26 January 2012

Why Then, God at All?

One of the ongoing reflections that I have had as a student of theology is the means by which I handle sin in whatever formulation of fundamental theology I possess.

Sketching in broad strokes, it seems as the transcendentalists of Rahner's stripe don't give enough credence to sin.

The political theologians, beginning with Metz, largely assign sin to the other -- of course, the other isn't you or me -- which is rather helpful in maintaining a righteous indignation toward the world.

I think both of these theological positions -- and of course, I'm painting in entirely too broad of strokes -- miss the boat on what exactly is going on with sin.  Sin is social and structural, surely.  Yet, when examining my conscience nightly, I'm troubled -- nay, horrified -- by my own commitment to my own personal sins.

It seems to me that the only way God makes any sense at all is if we acknowledge our own atrocious insistence on sin.  Because quite frankly, if sin is always outside of us, then I would be best off engaging in self-worship predicated on self-serving altruism.  Thus, I feel good and appropriate for myself what I need.  Salvation thus becomes a parlor game of avoiding all of the bad people out there.

And, well, I think that is missing the point.


Anthony Zuba said...

What is personal is never only individual. This morning I was reading about the woman who worked for the Archdiocese of New York who is facing charges of embezzling over $1 million earmarked for the Catholic schools. According to the law, the crime is hers. But by the Spirit we know the sin belongs not only to her but also to everyone who knew what she was doing, knew it was wrong, had the power to intervene, but did nothing to stop her, or even abetted her acts. And abetted not only her sinful acts, but the sinful thoughts and words that premeditated them. We are fallen each of one of us, yes, but we are fallen together.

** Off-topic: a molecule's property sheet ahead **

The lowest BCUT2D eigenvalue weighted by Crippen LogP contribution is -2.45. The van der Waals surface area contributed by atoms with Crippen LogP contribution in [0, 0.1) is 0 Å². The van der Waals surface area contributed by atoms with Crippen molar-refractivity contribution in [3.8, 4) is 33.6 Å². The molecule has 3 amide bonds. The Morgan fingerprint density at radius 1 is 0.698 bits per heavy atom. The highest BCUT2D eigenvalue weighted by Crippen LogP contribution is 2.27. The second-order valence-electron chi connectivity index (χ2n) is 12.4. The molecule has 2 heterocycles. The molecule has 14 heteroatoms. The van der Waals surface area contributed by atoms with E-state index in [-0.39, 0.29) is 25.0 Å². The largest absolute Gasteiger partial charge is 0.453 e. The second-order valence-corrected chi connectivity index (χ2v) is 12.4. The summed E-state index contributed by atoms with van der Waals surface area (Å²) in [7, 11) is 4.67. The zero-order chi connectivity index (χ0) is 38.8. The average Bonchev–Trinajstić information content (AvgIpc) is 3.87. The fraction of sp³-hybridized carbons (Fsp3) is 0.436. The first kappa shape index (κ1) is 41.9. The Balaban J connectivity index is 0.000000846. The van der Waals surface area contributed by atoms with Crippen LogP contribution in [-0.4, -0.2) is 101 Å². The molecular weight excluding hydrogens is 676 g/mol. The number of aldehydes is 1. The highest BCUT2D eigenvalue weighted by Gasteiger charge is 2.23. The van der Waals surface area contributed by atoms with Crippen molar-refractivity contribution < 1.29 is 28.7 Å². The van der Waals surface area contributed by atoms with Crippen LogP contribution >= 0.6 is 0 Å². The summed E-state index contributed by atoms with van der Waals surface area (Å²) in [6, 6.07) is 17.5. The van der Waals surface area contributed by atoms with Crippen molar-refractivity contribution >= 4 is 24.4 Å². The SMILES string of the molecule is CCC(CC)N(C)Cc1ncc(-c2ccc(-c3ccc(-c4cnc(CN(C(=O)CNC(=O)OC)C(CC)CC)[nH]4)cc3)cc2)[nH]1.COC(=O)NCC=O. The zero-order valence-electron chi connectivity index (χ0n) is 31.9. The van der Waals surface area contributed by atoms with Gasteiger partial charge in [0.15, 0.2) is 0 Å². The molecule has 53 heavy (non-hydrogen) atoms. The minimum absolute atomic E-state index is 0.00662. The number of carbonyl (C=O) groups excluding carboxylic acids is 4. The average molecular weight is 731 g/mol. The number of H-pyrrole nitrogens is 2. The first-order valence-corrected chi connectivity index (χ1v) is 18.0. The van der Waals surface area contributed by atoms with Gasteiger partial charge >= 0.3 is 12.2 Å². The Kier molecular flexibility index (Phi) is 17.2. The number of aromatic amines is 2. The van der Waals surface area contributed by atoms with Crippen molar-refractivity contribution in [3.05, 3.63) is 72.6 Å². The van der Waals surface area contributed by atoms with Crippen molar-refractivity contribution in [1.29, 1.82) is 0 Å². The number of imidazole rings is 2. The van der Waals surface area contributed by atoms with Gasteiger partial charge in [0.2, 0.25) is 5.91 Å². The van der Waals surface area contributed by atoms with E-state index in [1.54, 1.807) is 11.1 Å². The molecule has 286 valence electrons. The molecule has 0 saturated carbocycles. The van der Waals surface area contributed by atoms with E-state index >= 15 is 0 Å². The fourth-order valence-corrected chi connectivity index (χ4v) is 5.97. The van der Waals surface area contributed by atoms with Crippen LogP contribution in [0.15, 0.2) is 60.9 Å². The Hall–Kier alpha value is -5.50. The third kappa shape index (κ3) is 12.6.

I would agree that sin is always outside of us because, existentially speaking, sin alienates us from our true selves. To sin is to be "other" than who we are. To repent is to come back to ourselves. To recognize the social and structural dimensions of sin is to lament that we have built a world where to survive we must "other" ourselves and one another. You rightly note that we see too easily how other persons "other" us, while we ignore how we ourselves do the "othering." So yes, let us neither judge nor shun the sinner, either our neighbor or ourselves. Let us look at ourselves and confess our complicity with sin. But let us also acknowledge the surd character of sin, whose depths surpass our individual faults, and, as you say, "give enough credence" to its sorrowful mystery.

Anthony Zuba said...
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